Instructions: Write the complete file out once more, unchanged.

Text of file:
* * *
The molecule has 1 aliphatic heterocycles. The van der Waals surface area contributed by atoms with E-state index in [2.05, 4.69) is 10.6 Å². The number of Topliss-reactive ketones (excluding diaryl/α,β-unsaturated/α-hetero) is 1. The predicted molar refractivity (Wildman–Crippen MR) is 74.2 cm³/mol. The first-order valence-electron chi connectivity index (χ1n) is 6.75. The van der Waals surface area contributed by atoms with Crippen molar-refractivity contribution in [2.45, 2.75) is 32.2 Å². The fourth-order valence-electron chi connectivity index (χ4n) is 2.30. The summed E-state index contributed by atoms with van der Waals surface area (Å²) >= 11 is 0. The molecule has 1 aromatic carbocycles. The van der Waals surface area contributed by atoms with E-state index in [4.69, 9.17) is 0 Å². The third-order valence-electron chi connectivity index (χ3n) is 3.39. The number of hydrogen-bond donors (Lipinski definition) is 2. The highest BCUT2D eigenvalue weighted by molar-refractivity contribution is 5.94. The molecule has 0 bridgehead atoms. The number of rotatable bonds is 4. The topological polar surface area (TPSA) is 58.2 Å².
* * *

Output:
The molecule has 1 aliphatic heterocycles. The van der Waals surface area contributed by atoms with E-state index in [2.05, 4.69) is 10.6 Å². The number of Topliss-reactive ketones (excluding diaryl/α,β-unsaturated/α-hetero) is 1. The predicted molar refractivity (Wildman–Crippen MR) is 74.2 cm³/mol. The first-order valence-electron chi connectivity index (χ1n) is 6.75. The van der Waals surface area contributed by atoms with Crippen molar-refractivity contribution in [2.45, 2.75) is 32.2 Å². The fourth-order valence-electron chi connectivity index (χ4n) is 2.30. The summed E-state index contributed by atoms with van der Waals surface area (Å²) >= 11 is 0. The molecule has 1 aromatic carbocycles. The van der Waals surface area contributed by atoms with E-state index in [4.69, 9.17) is 0 Å². The third-order valence-electron chi connectivity index (χ3n) is 3.39. The number of hydrogen-bond donors (Lipinski definition) is 2. The highest BCUT2D eigenvalue weighted by molar-refractivity contribution is 5.94. The molecule has 0 bridgehead atoms. The number of rotatable bonds is 4. The topological polar surface area (TPSA) is 58.2 Å².